export CHECKPOINT_FILE= location of downloaded inception-v3 pretrained weights

Please modify the file eval_image_classifier.py in models/slim so that inter_op_parallelism_threads is set to 1 since TensorFlow/libxsmm does not support concurrent evaluations of subgraphs currently.

        session_config= tf.ConfigProto(inter_op_parallelism_threads=1))

Run inference on ImageNet as follows:

python eval_image_classifier.py \
    --alsologtostderr \
    --checkpoint_path=${CHECKPOINT_FILE} \
    --dataset_dir=${DATASET_DIR} \
    --dataset_name=imagenet \
    --dataset_split_name=validation \

Please verify recall and accuracy as follows:

2017-07-13 21:21:27.438050: I tensorflow/core/kernels/logging_ops.cc:79] eval/Recall_5[0.93945813]
2017-07-13 21:21:27.438104: I tensorflow/core/kernels/logging_ops.cc:79] eval/Accuracy[0.77981138]

Development and Tests

This section focuses on LIBXSMM's integration with TensorFlow, which has two aspects: (1) sparse CNN using SpMDM routines, and (2) CNN using direct convolutions. To build and run the regression tests for the sparse routines (SpMDM):

bazel build <all-build-flags-used-to-build-the-wheel> //tensorflow/core/kernels:sparse_matmul_op_test

bazel-bin/tensorflow/core/kernels/sparse_matmul_op_test --benchmarks=all

bazel run <all-build-flags-used-to-build-the-wheel> //tensorflow/python/kernel_tests:sparse_matmul_op_test

As suggested in the overview, it is still possible to exercise TensorFlow with LIBXSMM as a compute engine for a very limited set of operators (2d forward/backward direct convolutions), which may be desired for testing and development purpose. To enable LIBXSMM's convolutions, the flags --define tensorflow_xsmm_convolutions=1 and/or --define tensorflow_xsmm_backward_convolutions=1 are supplied in addition to --define tensorflow_xsmm=1. It might be even possible to --define eigen_xsmm=1 if not implied by the afore mentioned flags. Configuring MKL-DNN (--config=mkl) may take precedence over LIBXSMM, hence it is omitted.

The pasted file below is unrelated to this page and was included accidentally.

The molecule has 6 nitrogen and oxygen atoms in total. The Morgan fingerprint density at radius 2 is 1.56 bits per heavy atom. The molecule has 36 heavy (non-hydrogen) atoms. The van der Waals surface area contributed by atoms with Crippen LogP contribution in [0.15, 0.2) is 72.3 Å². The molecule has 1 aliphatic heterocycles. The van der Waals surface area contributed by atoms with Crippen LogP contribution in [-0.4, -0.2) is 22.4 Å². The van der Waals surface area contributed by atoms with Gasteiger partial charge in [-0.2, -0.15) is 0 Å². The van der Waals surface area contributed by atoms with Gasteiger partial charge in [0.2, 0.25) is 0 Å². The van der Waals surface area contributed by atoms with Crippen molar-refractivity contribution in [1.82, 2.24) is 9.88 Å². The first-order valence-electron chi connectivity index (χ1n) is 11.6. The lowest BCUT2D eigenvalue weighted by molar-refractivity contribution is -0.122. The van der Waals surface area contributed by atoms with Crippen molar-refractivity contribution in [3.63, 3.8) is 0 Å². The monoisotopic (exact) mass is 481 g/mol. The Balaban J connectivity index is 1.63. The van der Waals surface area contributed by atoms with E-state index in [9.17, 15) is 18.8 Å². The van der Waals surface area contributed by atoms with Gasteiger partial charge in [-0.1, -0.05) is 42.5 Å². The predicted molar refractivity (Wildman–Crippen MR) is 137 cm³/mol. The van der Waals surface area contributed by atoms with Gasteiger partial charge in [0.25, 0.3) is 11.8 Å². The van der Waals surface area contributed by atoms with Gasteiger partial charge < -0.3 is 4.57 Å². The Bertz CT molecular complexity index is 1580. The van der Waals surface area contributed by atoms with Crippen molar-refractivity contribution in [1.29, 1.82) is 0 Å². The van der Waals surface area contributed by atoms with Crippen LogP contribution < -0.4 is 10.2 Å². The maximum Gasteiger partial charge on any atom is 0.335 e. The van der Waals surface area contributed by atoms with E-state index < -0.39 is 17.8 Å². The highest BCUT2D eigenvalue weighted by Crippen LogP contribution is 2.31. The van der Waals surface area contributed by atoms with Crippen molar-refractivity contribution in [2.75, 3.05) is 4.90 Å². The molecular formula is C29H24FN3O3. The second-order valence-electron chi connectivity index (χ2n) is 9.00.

bazel build --config=v2 -c opt --copt=-O2 \
  --cxxopt=-D_GLIBCXX_USE_CXX11_ABI=0 --copt=-fopenmp-simd \
  --define tensorflow_xsmm_convolutions=1 \
  --define tensorflow_xsmm_backward_convolutions=1 \
  --define tensorflow_xsmm=1 --copt=-mfma --copt=-mavx2 \
  //tensorflow/tools/pip_package:build_pip_package \
  //tensorflow/core/kernels:sparse_matmul_op_test \

To build and test the CNN routines:

bazel build <all-build-flags-used-to-build-the-wheel> //tensorflow/core/kernels:conv_ops_test

bazel run <all-build-flags-used-to-build-the-wheel> //tensorflow/python/kernel_tests:conv_ops_test

For development and experiments, one may clone a fork of the original TensorFlow repository:

git clone https://github.com/hfp/tensorflow.git

To get nicely named JIT-kernels when profiling a workload, LIBXSMM's support for JIT-profiling can be leveraged. In case of TensorFlow, the following flags can be added to Bazel's build line (Intel VTune Amplifier 2018):

--copt=-DLIBXSMM_VTUNE=2 --linkopt=${VTUNE_AMPLIFIER_2018_DIR}/lib64/libjitprofiling.a

For Intel VTune Amplifier 2017 this looks like:

--copt=-DLIBXSMM_VTUNE=2 --linkopt=${VTUNE_AMPLIFIER_XE_2017_DIR}/lib64/libjitprofiling.a